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Jacques OFFENBACH (1819-1880)
Hoffmanns Erzählungen (Les contes d’Hoffmann) - Fantasic Opera in five acts [150:47]
Hoffmann – Siegfried Jerusalem (tenor); Olympia – Jeanette Scovotti (soprano); Giuletta – Norma Sharp (soprano); Antonia – Julia Varady (soprano); Andreas, Cochenille, Pitttichinaccio, Franz – Friedrich Lenz (tenor); Lindorf, Coppelius, Dapertutto, Mirakel – Dietrich Fischer-Dieskau (baritone); Niklaus, The Muse – Ilse Gramatzki (mezzo); Voice of Antonia’s mother – Hanna Schwarz (mezzo-soprano); Stella – Gisela Schunk (soprano); Crespel – Kurt Moll (bass)
Chorus of Bavarian Radio; Munich Radio Orchestra/Heinz Wallberg
rec. March 1979, Bavarian Radio, Munich
no text or translations included
EMI CLASSICS 50999 9 12305 2 2 [79:10 + 71:37]

Here is a fascinating issue. It is Hoffmann in the form that it was once always known and performed, that is, it uses the edition prepared by Ernest Guiraud after the composer’s death; he performed a similar service for Carmen with equally dubious results. In recent years other editions have been appearing which attempt to show more accurately what the composer’s intentions may have been. That by Fritz Oeser, published in 1977, soon established itself and it will soon be followed by one from Jean-Christophe Keck and Michael Kaye. Both make use of a vast array of new material but inevitably even then many subjective decisions have to be taken. It is simply not possible to be entirely sure as to how the composer might have completed his final version of the opera. The edition used by Wallberg was that which held the stage for about a hundred years. It has many merits, especially if the final scene is extended to include the appearance of the Muse as is done here. Its major defect is the reversal of the Giuletta and Antonia Acts. The listener could simply play these parts of the discs in reverse order which would to a degree get over this problem.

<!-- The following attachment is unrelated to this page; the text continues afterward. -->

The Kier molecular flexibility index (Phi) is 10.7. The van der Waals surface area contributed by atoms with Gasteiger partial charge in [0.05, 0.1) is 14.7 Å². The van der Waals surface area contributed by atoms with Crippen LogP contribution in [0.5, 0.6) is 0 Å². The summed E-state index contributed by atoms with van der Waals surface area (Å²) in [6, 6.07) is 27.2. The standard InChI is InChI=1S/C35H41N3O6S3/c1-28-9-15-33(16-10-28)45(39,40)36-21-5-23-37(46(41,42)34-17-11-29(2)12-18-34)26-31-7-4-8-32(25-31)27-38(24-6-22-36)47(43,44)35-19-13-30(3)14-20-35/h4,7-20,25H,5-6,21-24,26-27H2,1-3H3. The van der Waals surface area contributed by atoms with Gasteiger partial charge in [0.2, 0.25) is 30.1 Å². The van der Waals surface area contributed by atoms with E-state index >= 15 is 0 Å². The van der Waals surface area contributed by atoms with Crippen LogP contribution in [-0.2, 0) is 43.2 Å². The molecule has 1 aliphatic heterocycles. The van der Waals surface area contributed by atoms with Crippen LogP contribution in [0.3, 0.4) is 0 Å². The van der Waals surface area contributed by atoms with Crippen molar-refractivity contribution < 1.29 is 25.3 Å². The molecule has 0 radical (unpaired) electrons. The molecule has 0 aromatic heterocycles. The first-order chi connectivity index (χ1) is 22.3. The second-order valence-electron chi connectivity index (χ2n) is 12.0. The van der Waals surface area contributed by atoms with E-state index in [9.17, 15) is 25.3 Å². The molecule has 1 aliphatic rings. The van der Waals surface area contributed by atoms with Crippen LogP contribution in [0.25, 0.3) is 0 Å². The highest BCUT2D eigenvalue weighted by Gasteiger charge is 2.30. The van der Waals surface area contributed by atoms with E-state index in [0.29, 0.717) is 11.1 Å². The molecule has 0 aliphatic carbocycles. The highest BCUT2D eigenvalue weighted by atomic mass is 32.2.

In many ways the most fascinating aspect of this issue is the language. I am a firm believer in the audience being able to understand the text as it is sung without the distancing effect of surtitles or subtitles or having to follow a printed libretto. I must then applaud a version in the vernacular of the recording company (Electrola) and obviously intended for the German-speaking market. This might be expected however to count against it for anyone with only limited understanding of German. In the event the result is surprisingly enjoyable, due largely to the excellent vocal characterisation and use of words by the majority of the cast. Siegfried Jerusalem and, unsurprisingly, Dietrich Fischer-Dieskau are especially notable in this. Each combines a voice of rare beauty with convincing vocal acting. The result is certainly very different from what can be achieved with the French text. The humorous aspects of the opera scarcely register but it does mean that there is a real sense of a dramatic whole, to which the conducting of Heinz Wallberg and the sometimes heavy orchestra and chorus adds significantly.
No one recording of this opera of all operas is likely to satisfy in every respect. This is clearly a set that will appeal outside German-speaking countries largely to those who already know the opera well from other performances and recordings. For such listeners, however, it offers real rewards. It is no mere curiosity but an interesting and valid approach to the work which forms a valuable supplement to other versions.
John Sheppard